National Insurance changes in July. How will it affect you?
From 6 July 2022, the threshold at which workers start paying National Insurance will increase by £3,000. It means less of workers’ income will be subject to National Insurance as they will earn up to £12,570 a year before they pay it. A sharp increase from the current rate of £9,880.
Almost 30 million workers will benefit, including 2.2 million people who will be taken out of paying National Insurance altogether.
We explain what the changes mean for you and how it compares to what you will pay in National Insurance from July.
HOW MUCH NATIONAL INSURANCE WILL I PAY?
People with a salary below £34,372 will see the most benefit from the change, with the rate rise effectively cancelled out.
For these people, the threshold rise in July is worth more than April’s increased rate in national insurance.
If you earn £20,000 a year you pay £111.74 a month in National Insurance. From July, when the threshold rises, you will pay £82.04 a month.
If you earn £30,000 a year you pay £222.15 a month in National Insurance. From July, when the threshold rises, you will pay £192.46 a month.
If you earn £40,000 a year you pay £332.58 a month in National Insurance. From July, when the threshold rises, you will pay £302.87 a month.
The threshold increase will mean a saving for some workers compared to what they paid after the April 2022 rise, although as you will see in the table below, it means some will pay less NICs than they do now.
While the lower NI threshold will rise to £12,570 in July, the upper earnings limit will remain at £50,270 for the 2022-23 tax year. So, technically all employees, regardless of income, will benefit from the lower threshold being increased.
NATIONAL INSURANCE CHANGES IF I’M SELF-EMPLOYED?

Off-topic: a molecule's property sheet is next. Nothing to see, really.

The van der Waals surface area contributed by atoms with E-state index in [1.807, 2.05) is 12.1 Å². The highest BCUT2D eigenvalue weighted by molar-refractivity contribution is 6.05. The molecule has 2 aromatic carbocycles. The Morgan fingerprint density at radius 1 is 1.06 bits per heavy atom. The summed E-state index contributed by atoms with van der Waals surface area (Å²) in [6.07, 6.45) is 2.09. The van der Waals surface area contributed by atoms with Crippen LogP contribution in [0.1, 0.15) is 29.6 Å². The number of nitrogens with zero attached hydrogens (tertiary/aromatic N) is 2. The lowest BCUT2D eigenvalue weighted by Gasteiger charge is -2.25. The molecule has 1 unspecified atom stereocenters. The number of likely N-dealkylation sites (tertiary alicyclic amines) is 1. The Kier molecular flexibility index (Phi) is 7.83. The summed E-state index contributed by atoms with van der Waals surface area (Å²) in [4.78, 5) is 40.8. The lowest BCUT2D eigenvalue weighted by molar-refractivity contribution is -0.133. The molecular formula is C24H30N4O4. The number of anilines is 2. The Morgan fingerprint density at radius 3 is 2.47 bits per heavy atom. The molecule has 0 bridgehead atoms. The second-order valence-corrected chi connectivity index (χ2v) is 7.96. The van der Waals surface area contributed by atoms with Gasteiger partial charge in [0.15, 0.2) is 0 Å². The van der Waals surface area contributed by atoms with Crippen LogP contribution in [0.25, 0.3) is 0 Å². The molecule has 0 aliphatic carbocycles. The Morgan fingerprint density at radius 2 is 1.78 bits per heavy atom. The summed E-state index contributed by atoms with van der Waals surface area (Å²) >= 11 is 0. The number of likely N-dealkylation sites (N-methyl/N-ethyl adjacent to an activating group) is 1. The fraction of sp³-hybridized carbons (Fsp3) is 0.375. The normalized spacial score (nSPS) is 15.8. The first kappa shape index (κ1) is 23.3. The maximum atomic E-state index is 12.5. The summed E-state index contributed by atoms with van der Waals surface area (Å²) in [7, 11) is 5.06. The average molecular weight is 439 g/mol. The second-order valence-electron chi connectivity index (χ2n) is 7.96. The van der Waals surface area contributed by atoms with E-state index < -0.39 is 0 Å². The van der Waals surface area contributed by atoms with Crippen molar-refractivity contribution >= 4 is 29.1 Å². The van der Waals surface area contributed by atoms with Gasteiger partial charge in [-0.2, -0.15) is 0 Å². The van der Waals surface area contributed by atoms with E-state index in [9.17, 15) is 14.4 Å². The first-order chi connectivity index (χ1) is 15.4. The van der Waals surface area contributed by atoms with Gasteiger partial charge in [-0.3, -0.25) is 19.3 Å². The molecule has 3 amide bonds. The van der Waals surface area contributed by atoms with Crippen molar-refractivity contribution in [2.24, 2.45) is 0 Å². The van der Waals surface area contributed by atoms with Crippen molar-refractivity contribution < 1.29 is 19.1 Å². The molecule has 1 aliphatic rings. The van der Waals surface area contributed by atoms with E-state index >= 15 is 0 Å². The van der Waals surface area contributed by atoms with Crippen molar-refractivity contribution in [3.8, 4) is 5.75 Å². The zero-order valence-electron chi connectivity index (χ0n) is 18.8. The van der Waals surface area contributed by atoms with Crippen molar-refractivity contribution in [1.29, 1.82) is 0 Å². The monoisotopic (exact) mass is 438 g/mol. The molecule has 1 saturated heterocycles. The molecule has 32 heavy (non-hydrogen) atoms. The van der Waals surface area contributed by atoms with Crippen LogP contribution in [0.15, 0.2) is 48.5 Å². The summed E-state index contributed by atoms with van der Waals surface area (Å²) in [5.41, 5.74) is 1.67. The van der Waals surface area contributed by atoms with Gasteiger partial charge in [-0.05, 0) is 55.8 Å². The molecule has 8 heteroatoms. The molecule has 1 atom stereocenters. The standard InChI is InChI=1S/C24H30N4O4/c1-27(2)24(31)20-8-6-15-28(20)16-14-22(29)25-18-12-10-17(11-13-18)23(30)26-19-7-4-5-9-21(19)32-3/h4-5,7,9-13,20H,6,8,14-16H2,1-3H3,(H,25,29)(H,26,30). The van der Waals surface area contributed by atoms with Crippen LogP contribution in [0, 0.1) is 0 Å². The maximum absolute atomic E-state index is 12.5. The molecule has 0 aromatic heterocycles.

Self-employed workers pay National Insurance at a different rate to employees, but they won’t benefit from the NI threshold rising to match the income tax personal allowance.
Currently, self-employed people with profits over £6,515 a year pay a flat rate NI of £3.05 a week. These are known as class 2 contributions.
In addition to class 2, any profits above the lower profits limit of £9,568 are also subject to 9% NI, while profits over £50,270 are subject to a further 2% (these are called class 4 contributions).
Now the flat-rate class 2 contributions have been scrapped. The 9% contribution over the lower profits limit will increase by 1.25 percentage points to 10.25%. For profits over £50,270, the NI rate will increase to 3.25%
However, the small profits threshold and lower profits limit are also being raised from July 2022. The small profits threshold will increase to £6,725 and the lower profits limit will rise to £11,908. Those with profits between the small profits threshold and lower profits limit won’t pay any National Insurance – but they will still build up NI credits.
You need NI credits to claim certain benefits, such as the state pension.
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